With the modernization of cigarette production compounded with the increased life expectancies during the 1920s, adverse health effects began to become more prevalent. In
, anti-smoking groups, often associated with anti-liquor groups, first published advocacy against the consumption of tobacco in the journal Der Tabakgegner (The Tobacco Opponent) in 1912 and 1932. In 1929, Fritz Lickint of Germany , published a paper containing formal statistical evidence of a lung cancer–tobacco link. During the Great depression Adolf Hitler condemned his earlier smoking habit as a waste of money, and later with stronger assertions. This movement was further strengthened with Nazi reproductive policy as women who smoked were viewed as unsuitable to be wives and mothers in a German family. Dresden, Germany
The movement in Nazi Germany did reach across enemy lines during the Second World War, as anti-smoking groups quickly lost popular support. By the end of the Second World War, American cigarette manufactures quickly reentered the German black market. Illegal smuggling of tobacco became prevalent, and leaders of the Nazi anti-smoking campaign were assassinated. As part of the
Marshall plan, the United States shipped free tobacco to ; with 24,000 tons in 1948 and 69,000 tons in 1949. Per capita yearly cigarette consumption in post-war Germany steadily rose from 460 in 1950 to 1,523 in 1963. By the end of the 20th century, anti-smoking campaigns in Germany were unable to exceed the effectiveness of the Nazi-era climax in the years 1939–41 and German tobacco health research was described by Robert N. Proctor as "muted". Germany
Richard Doll in 1950 published research in the British Medical Journal showing a close link between smoking and lung cancer. Four years later, in 1954 the British Doctors Study, a study of some 40 thousand doctors over 20 years, confirmed the suggestion, based on which the government issued advice that smoking and lung cancer rates were related. In 1964 the United States Surgeon General 's Report on Smoking and Health likewise began suggesting the relationship between smoking and cancer, which confirmed its suggestions 20 years later in the 1980s.
As scientific evidence mounted in the 1980s, tobacco companies claimed contributory negligence as the adverse health effects were previously unknown or lacked substantial credibility. Health authorities sided with these claims up until 1998, from which they reversed their position. The Tobacco Master Settlement Agreement, originally between the four largest
US tobacco companies and the Attorneys General of 46 states, restricted certain types of tobacco advertisement and required payments for health compensation; which later amounted to the largest civil settlement in history. United States
From 1965 to 2006, rates of smoking in the
have declined from 42% to 20.8%. A significant majority of those who quit were professional, affluent men. Despite this decrease in the prevalence of consumption, the average number of cigarettes consumed per person per day increased from 22 in 1954 to 30 in 1978. This paradoxical event suggests that those who quit smoked less, while those who continued to smoke moved to smoke more light cigarettes. This trend has been paralleled by many industrialized nations as rates have either leveled-off or declined. In the developing world, however, tobacco consumption continues to rise at 3.4% in 2002. In United States Africa, smoking is in most areas considered to be modern, and many of the strong adverse opinions that prevail in the West receive much less attention. Today Russia leads as the top consumer of tobacco followed by Indonesia, Laos, Ukraine, Belarus, Greece , Jordan, and . The World Health Organization has begun a program known as the Tobacco Free Initiative (TFI) in order to reduce rates of consumption in the developing world. China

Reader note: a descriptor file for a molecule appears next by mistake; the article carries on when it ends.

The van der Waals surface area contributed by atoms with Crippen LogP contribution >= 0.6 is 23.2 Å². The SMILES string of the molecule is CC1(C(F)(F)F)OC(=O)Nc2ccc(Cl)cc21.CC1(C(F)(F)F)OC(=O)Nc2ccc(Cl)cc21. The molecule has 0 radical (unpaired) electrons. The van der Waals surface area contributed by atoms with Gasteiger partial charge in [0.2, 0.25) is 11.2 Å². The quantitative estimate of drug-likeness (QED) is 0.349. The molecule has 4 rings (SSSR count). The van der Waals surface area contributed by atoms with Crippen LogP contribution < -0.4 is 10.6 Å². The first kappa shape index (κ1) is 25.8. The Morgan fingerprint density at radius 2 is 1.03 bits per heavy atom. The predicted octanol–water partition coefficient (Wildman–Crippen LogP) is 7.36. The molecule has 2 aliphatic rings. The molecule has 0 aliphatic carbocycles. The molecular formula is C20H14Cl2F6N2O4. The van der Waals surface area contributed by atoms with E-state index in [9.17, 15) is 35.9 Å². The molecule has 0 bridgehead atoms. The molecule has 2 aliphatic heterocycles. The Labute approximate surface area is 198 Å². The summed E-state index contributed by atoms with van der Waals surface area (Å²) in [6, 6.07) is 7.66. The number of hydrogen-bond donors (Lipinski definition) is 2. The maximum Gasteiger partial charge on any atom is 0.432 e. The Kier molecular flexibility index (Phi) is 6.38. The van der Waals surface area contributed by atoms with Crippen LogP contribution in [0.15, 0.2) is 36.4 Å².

Because they are engaging in an activity that has negative effects on health, people who smoke tend to rationalize their behavior. In other words, they develop convincing, if not necessarily logical reasons why smoking is acceptable for them to do. For example, a smoker could justify his or her behavior by concluding that everyone dies and so cigarettes do not actually change anything. Or a person could believe that smoking relieves stress or has other benefits that justify its risks.
The reasons given by smokers for this activity are broadly categorized as addictive smoking, pleasure from smoking, tension reduction / relaxation, social smoking, stimulation, habit / automatism, and handling. There are gender differences in how much each of these reasons contribute, with females more likely than males to cite tension reduction / relaxation, stimulation and social smoking.
Some smokers argue that the depressant effect of smoking allows them to calm their nerves, often allowing for increased concentration. However, according to the Imperial College London, "Nicotine seems to provide both a stimulant and a depressant effect, and it is likely that the effect it has at any time is determined by the mood of the user, the environment and the circumstances of use. Studies have suggested that low doses have a depressant effect, while higher doses have stimulant effect."
The lack of deterrence by the deleterious health effects is a prototypical example of optimism bias.
A number of studies have established that cigarette sales and smoking follow distinct time-related patterns. For example, cigarette sales in the
have been shown to follow a strongly seasonal pattern, with the high months being the months of summer, and the low months being the winter months. United States of America
Similarly, smoking has been shown to follow distinct circadian patterns during the waking day—with the high point usually occurring shortly after waking in the morning, and shortly before going to sleep at night